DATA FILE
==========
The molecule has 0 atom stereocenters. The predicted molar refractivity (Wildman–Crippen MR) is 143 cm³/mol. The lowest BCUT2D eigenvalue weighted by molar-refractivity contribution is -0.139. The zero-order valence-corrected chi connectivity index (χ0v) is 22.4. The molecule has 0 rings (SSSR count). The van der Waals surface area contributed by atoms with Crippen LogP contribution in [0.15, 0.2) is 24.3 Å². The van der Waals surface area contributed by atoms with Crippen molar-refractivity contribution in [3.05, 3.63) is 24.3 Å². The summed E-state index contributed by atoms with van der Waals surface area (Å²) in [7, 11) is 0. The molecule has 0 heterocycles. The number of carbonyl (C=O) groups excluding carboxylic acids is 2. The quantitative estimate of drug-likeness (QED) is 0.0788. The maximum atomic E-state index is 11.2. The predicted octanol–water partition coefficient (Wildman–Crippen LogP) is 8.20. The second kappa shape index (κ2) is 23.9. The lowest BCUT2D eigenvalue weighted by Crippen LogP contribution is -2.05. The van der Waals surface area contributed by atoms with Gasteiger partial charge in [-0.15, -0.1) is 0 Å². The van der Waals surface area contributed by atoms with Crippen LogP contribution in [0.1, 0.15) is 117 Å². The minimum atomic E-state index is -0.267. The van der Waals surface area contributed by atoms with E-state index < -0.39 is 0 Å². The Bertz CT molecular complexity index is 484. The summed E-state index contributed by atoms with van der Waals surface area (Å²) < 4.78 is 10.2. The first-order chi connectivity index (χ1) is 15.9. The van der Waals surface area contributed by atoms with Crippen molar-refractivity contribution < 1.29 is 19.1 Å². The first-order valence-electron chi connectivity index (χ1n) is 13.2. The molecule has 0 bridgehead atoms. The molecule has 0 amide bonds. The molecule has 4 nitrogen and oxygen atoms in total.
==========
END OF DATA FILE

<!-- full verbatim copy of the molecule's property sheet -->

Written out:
The molecule has 0 atom stereocenters. The predicted molar refractivity (Wildman–Crippen MR) is 143 cm³/mol. The lowest BCUT2D eigenvalue weighted by molar-refractivity contribution is -0.139. The zero-order valence-corrected chi connectivity index (χ0v) is 22.4. The molecule has 0 rings (SSSR count). The van der Waals surface area contributed by atoms with Crippen LogP contribution in [0.15, 0.2) is 24.3 Å². The van der Waals surface area contributed by atoms with Crippen molar-refractivity contribution in [3.05, 3.63) is 24.3 Å². The summed E-state index contributed by atoms with van der Waals surface area (Å²) in [7, 11) is 0. The molecule has 0 heterocycles. The number of carbonyl (C=O) groups excluding carboxylic acids is 2. The quantitative estimate of drug-likeness (QED) is 0.0788. The maximum atomic E-state index is 11.2. The predicted octanol–water partition coefficient (Wildman–Crippen LogP) is 8.20. The second kappa shape index (κ2) is 23.9. The lowest BCUT2D eigenvalue weighted by Crippen LogP contribution is -2.05. The van der Waals surface area contributed by atoms with Gasteiger partial charge in [-0.15, -0.1) is 0 Å². The van der Waals surface area contributed by atoms with Crippen LogP contribution in [0.1, 0.15) is 117 Å². The minimum atomic E-state index is -0.267. The van der Waals surface area contributed by atoms with E-state index < -0.39 is 0 Å². The Bertz CT molecular complexity index is 484. The summed E-state index contributed by atoms with van der Waals surface area (Å²) < 4.78 is 10.2. The first-order chi connectivity index (χ1) is 15.9. The van der Waals surface area contributed by atoms with Crippen molar-refractivity contribution < 1.29 is 19.1 Å². The first-order valence-electron chi connectivity index (χ1n) is 13.2. The molecule has 0 bridgehead atoms. The molecule has 0 amide bonds. The molecule has 4 nitrogen and oxygen atoms in total.